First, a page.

Eye-catching claims on the front of food packages compete for your attention: Made with whole wheat! Reduced sugar! A good source of fiber! Truth is, the most helpful information on a food product is on the back (or side) of the package, in the Nutrition Facts panel. Of course, that information can be confusing too. Here’s what you need to know to make sense of those numbers.
Be aware! The serving size recommended on the Nutrition Facts label may be different than what you know as a diabetes exchange. For example, the standard food-label serving size for fruit juice is 8 ounces, or 1 cup. A diabetes exchange of fruit juice is about 1/2 cup (4 ounces) for most types of juice. So while the food label serving sizes are “standardized” and regulated, they may be larger (or smaller) than what you think a serving is.
The information noted on the Nutrition Facts label is for one serving. Some snack packages and drink containers (even those that appear to be a single serving) contain more than one serving. Check this part of the label before consuming the entire quantity.
Paying attention to the total fat in a food can be helpful because fat is the most concentrated source of calories (9 calories per gram). Eating too much fat can lead to unwanted weight gain or make it tougher for you to lose weight. From a health perspective, the numbers for saturated fat and trans fats—listed under total fat—are more important, as these fats are closely associated with raising LDL cholesterol and increasing the risk of heart and blood vessel diseases.
Saturated fats come primarily from animal-based foods (think: red meat, cheese, whole milk). The American Diabetes Association currently recommends you eat no more than 7 percent of your calories as saturated fat—that’s about 11 grams of saturated fat if you’re eating 1,500 calories a day, and about 15 grams if you’re consuming 2,000 calories daily.
These man-made fats (which act like saturated fats) are found in many snack foods like crackers and baked goods. Experts recommend you eat as close to zero grams of trans fats per day as possible, since trans fats raise bad cholesterol and lower good cholesterol. Note: If a food has less than 0.5 gram of trans fat per serving, the manufacturer can round down to 0 grams. The best way to avoid trans fats is to scan the ingredients list to be sure the food doesn’t contain any “hydrogenated” or “partially hydrogenated” vegetable oils.
The total carbohydrate number includes carbohydrate from all sources, even if that source is not specifically listed in the nutrition facts. Although fiber and sugars are always listed separately beneath the total carbohydrate figure, they’re also included in that total figure.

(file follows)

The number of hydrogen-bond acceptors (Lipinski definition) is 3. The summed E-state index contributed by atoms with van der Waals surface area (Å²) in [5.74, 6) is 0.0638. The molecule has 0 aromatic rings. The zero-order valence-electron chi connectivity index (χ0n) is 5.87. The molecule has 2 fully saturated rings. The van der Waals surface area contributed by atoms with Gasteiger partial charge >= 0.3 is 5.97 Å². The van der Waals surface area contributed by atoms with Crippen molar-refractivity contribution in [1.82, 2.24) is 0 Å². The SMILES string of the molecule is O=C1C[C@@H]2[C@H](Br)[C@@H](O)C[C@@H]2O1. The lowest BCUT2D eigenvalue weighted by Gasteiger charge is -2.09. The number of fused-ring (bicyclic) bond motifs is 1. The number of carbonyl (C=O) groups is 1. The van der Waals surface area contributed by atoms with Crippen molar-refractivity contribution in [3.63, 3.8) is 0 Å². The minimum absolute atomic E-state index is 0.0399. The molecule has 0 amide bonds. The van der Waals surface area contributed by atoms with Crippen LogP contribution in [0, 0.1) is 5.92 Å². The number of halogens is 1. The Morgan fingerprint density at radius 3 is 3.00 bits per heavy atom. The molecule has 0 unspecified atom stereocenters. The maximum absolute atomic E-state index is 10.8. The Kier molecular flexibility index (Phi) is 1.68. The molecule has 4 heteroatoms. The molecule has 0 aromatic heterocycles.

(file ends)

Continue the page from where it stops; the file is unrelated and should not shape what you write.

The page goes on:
This number includes naturally occurring sugars, such as fructose in fruit, as well as added sugars—those added to products during manufacturing—such as sucrose (aka, table sugar) and high-fructose corn syrup. Note: Some health advocates are encouraging the Food and Drug Administration to require food manufacturers to list "added sugars" separately since naturally occurring sugars found in fruit and dairy products are part of a well-balanced meal plan and lumping them in with added sugars often creates confusion.
Dietary fiber is a carbohydrate, typically from plant foods, that cannot be digested in the small intestine. Because fiber is not digested, for carbohydrate-counting purposes, if a serving of a food contains at least 5 grams of dietary fiber, subtract half the grams of dietary fiber from the total carbs to get your carb count.
You may see these listed on foods with a “sugar-free” claim. Sugar alcohols (which are neither sugar nor alcohol), sweeten and bulk up sugar-free candy, cookies, ice cream and chewing gum. Sugar alcohols cause a lower rise in blood sugar and contain fewer calories than other carbohydrates (2 calories per gram versus 4 calories per gram). The downside? Polyols can cause diarrhea in some people, especially children. How to count sugar alcohols: For foods with more than 5 grams of sugar alcohol, subtract half the grams of sugar alcohol from the carbohydrate grams to get your carb count.
These are reference amounts set by the Food and Drug Administration (FDA). You can use Daily Values to help you track how much of your nutrient needs a food fulfills. But take note: the DVs are set according to how many calories you eat—and Percent Daily Values are based on a 2,000-calories-a-day diet. If you’re only eating 1,500 calories daily, for example, your DV goals will be approximately one-fourth to one-third lower than what’s on the label.